Workshops for Engineers: Part 3
In part 1, we learned about the formula for writing a workshop and went through how to craft the goals and trigger. Then, in part two, we covered the discussion, both how to facilitate and create effective questions. For the last installment of workshops for engineers, we’ll figure out how to bring it all together looking at the conclusion, supporting materials, and materials needed.
The conclusion is how you bring it all together. When you run a great workshop, you need to “close” it in a thoughtful way. A conclusion can be a thoughtful statement, a call to action, or a final thought from the group as a way to conclude. One example is having everyone go around and say one thing they learned about themselves during the course of the activity. Another example is having folks write on an index card their next step and keep it with them. Conclusion statements or activities are generally pretty short… under five minutes.
The supporting materials are what give workshops staying power. Sure, you as the facilitator may know everything that needs to be known about the subject you’re running a workshop on, but, if you need to have multiple facilitators (like if you break people up into smaller groups), the supporting materials are how YOU know that everyone knows the information they need to in order to guide the conversation intelligently and thoughtfully. Finally, supporting materials allow anyone in the future to “pick up” this workshop and run it themselves. Supporting materials are NOT books… you need to ensure that your materials are manageable for a person to get through in a short amount of time. It could include a few blog posts, a particularly good article, examples of leadership styles, or a book excerpt (if you choose to provide a book excerpt as supporting materials, try to get as specific as possible and even go as far as highlighting the key sentences or points).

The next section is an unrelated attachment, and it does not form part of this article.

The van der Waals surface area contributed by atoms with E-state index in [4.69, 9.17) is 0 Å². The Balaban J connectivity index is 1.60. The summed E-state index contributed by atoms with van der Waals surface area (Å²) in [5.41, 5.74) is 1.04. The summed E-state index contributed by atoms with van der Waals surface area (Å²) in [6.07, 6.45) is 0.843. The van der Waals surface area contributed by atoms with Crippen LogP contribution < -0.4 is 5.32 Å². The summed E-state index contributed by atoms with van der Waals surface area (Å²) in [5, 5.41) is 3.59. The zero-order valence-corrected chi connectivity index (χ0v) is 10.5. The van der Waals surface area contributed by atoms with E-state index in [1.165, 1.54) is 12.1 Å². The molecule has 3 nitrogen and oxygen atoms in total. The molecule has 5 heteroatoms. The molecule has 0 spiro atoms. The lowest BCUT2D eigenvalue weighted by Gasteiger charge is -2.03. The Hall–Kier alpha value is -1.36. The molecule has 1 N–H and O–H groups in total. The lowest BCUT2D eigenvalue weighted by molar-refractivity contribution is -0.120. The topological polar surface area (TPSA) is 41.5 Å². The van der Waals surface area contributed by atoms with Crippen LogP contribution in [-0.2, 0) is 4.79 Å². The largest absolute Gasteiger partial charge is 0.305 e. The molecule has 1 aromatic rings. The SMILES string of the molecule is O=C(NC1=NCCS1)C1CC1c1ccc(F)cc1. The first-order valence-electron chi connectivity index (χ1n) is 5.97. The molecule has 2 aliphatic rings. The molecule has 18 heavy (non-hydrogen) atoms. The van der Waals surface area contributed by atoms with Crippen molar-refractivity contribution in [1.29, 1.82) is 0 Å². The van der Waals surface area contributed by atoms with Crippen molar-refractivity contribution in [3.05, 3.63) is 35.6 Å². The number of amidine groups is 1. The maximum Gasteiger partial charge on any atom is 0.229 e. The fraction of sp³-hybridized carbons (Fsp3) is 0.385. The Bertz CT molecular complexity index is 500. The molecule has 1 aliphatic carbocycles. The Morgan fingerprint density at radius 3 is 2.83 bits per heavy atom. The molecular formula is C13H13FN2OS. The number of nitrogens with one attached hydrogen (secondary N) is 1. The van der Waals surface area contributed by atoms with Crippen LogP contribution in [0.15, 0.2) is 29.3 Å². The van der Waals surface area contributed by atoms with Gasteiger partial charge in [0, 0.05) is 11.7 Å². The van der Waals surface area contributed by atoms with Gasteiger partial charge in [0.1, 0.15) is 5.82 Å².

The materials needed are the final portion of running a successful workshop. This part keeps you happy and organized and also allows others to run your workshop successfully in the future. The materials listed in materials needed should be anything and everything needed. Need scissors to cut big pieces of paper? Tape to put stuff on the wall? Pens? Again, this should cover everything.
And that is how you write an engaging workshop. The first few times you work through this, it will likely take you a bit of time but as you run these workshops you’ll get better and better at writing them, facilitating them, and ensuring that you’re leaving a legacy that future employees can utilize as well.
Be on the lookout for examples of workshops like this on my blog, DaydreamsinRuby.com.